After a controversial week that led to a USC beat reporter being barred from practice for reporting injury news, Pac-12 commissioner Larry Scott is considering mandatory injury reports for every team.
USC, Washington, Oregon and Washington State are among the Pac-12 teams who currently release only limited injury reports — or none at all.
So far this season, when asked about a player’s possible injury, WSU coach Mike Leach has frequently been quoted as saying, “We don’t have injuries at Washington State.”
If the rule were to go into effect, Leach let it be known on Monday he would still not provide injury information.
“I would still refuse. I would still be very elusive on it,” Leach said. “It would also violate the HIPAA law(s), which would be interesting to me if the Pac-(12) could get that law overturned. No, it’s nobody’s business and obviously if some kid doesn’t want you to know, why should you?”
Generally, the HIPAA laws ensure an individual’s privacy concerning medical information.
It appears as though this battle is far from over.
Washington State released a new depth chart on Monday that listed the starting quarterback position as “Jeff Tuel or Connor Halliday.”
Tuel practiced on Sunday and Leach didn’t mince words when discussing his health.
“He’s ridiculously healthy,” he said. “He’s one of those guys that Tony the Tiger would be proud of to be in a commercial and have him eat cereal...”
Breakfast commercials aside, Leach was impressed with Halliday’s performance on Friday, and it appears a quarterback battle is very much in play.
“I thought (Halliday) played well — way ahead of schedule for a guy who’s only played a handful of games, because he doesn’t have many snaps under his belt,” Leach said. “Thought he played really well when you consider that. I think he’s talented. As far as explosive, he’s really good at that.”
As for naming a starter for Saturday’s contest against Colorado, however, Leach remained tight-lipped.
“Well, you’re going to have to stay-tuned and watch very closely,” he said. “The anticipation is killing everybody, including me.”
Emergence of WRs
Wide receivers Marquess Wilson and Gabe Marks combined for 11 catches, 236 yards and three touchdowns against UNLV on Friday, prompting praise from Leach.
“We had a couple of receivers that made some big plays,” he said.
However, Leach said those results don’t mean he’s happy with the effort of all his receivers.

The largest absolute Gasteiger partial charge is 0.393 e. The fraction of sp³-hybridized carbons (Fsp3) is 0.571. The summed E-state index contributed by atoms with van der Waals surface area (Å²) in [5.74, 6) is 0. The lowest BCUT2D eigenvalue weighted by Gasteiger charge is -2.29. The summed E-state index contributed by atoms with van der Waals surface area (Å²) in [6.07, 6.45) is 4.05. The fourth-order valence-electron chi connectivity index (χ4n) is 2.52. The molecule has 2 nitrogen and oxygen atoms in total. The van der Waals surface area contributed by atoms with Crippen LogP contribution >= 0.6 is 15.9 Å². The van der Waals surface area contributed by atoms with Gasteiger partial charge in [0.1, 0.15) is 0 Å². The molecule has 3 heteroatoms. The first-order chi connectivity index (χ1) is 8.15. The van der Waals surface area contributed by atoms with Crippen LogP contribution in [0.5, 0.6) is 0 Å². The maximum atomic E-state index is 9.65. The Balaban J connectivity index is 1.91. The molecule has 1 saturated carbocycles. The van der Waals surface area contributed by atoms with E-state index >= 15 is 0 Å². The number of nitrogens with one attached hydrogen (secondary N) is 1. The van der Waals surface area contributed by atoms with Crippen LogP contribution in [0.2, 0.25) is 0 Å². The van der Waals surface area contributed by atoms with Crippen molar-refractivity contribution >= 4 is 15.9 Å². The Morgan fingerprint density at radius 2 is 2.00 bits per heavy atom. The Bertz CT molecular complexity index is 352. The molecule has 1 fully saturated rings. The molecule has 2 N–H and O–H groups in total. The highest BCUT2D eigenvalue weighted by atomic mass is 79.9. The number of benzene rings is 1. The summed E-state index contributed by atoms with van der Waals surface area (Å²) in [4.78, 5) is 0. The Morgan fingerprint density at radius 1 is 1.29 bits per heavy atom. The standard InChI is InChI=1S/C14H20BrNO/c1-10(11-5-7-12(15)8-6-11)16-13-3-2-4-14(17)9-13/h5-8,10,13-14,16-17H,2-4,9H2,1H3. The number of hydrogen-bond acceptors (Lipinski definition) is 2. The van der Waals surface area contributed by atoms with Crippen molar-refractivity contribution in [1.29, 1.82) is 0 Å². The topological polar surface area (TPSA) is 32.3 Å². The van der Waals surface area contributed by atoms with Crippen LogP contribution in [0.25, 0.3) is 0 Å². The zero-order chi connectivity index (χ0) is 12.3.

“Gabe (played) real well. I think Marquess can play better,” Leach said. “I think the steadiest guy we’ve had at receiver is Isiah Myers.”
After Wilson dropped two potential touchdown catches against the Rebels, Leach said he needs to improve.
“He needs to focus,” he said. “Obviously he can catch. Everybody knows he can catch. They weren’t difficult ones. Occasionally guys drop balls. He’ll catch them.”
In his first start, freshman Gunnar Eklund impressed the coaching staff enough to list him as the starting left tackle on the latest depth chart.
“He played real well, and I think one of the reasons he did play well is because he didn’t allow his mind to be cluttered.”
Junior John Fullington is now listed as the starting left guard.
While Leach admitted questions about the O-line were best served to coach Clay McGuire, he felt Eklund had the second-best performance of any of the offensive lineman on Friday — behind only center Elliott Bosch.
“Our O-line is getting a little better, which helped,” Leach said.
Closing out opponents
Washington State is 2-1 on the season, but on Monday Leach said he felt like his team had a chance to close out all three opponents early and get wins.
“Ironically, I thought there were three of them,” Leach said.
He later stated that in any given game there are seven plays on either side of the ball that determine the outcome of the contest. So far, he said, the Cougars have not been winning those key snaps.
“Defense, we walk away from each game and they’ll be like seven plays and if you eliminate seven plays you knock off half or two-thirds of their offense, which means you are doing pretty good other than seven plays,” Leach explained. “We have to have the ability to get those seven plays.”
The same could be said for offense, according to Leach, but the offense’s key snaps are “more subtle.”
After a third consecutive game that exposed WSU’s secondary, Leach acknowledged that it is a concern going forward.
“I think we’re inconsistent. We have too many guys rotating,” Leach said. “It’s almost like they are playing keep-away a little bit, as far as dominating the position. I think they need to dominate the position.”
One of the key issues is the cornerback’s inability to shake off getting burned.
“Sometimes those secondary kids, if they believed they were half as good as they are, they’d be pretty good,” Leach said. “They need to be a little more confident out there and have a little more burning desire to seize the position.”
“I think they’ve got to quit being so timid,” Leach said. “Have the toughness to get the job and hang on to it.”
Bucannon picked up another personal foul penalty on Friday against UNLV after getting suspended for the first half for a late hit the game before.
Leach said he doesn’t expect repercussions from the Pac-12, but that Bucannon’s hit was “too high” and was “bad technique.” He indicated that the hit was not late.
Wave the Flag
Leach was asked about his favorite pirate and cited Bartholomew Roberts, a pirate who lived from 1682-1722 and captured more vessels than any other pirate during the Golden Age of Piracy.
That wasn’t the only reason, however.
“...(He) had a cool flag besides,” Leach said. “They were big into hourglasses, as in ‘Hey, here, see this, your time is up.’ So if you had a person with a skeleton and an hourglass, I mean that’s the angel of death — ‘Hey pal, your time is up.”
It seems a Washington State logo on a black flag with an hourglass could well become a staple of Martin Stadium games going forward — “Hey Pac-12, your time is up.”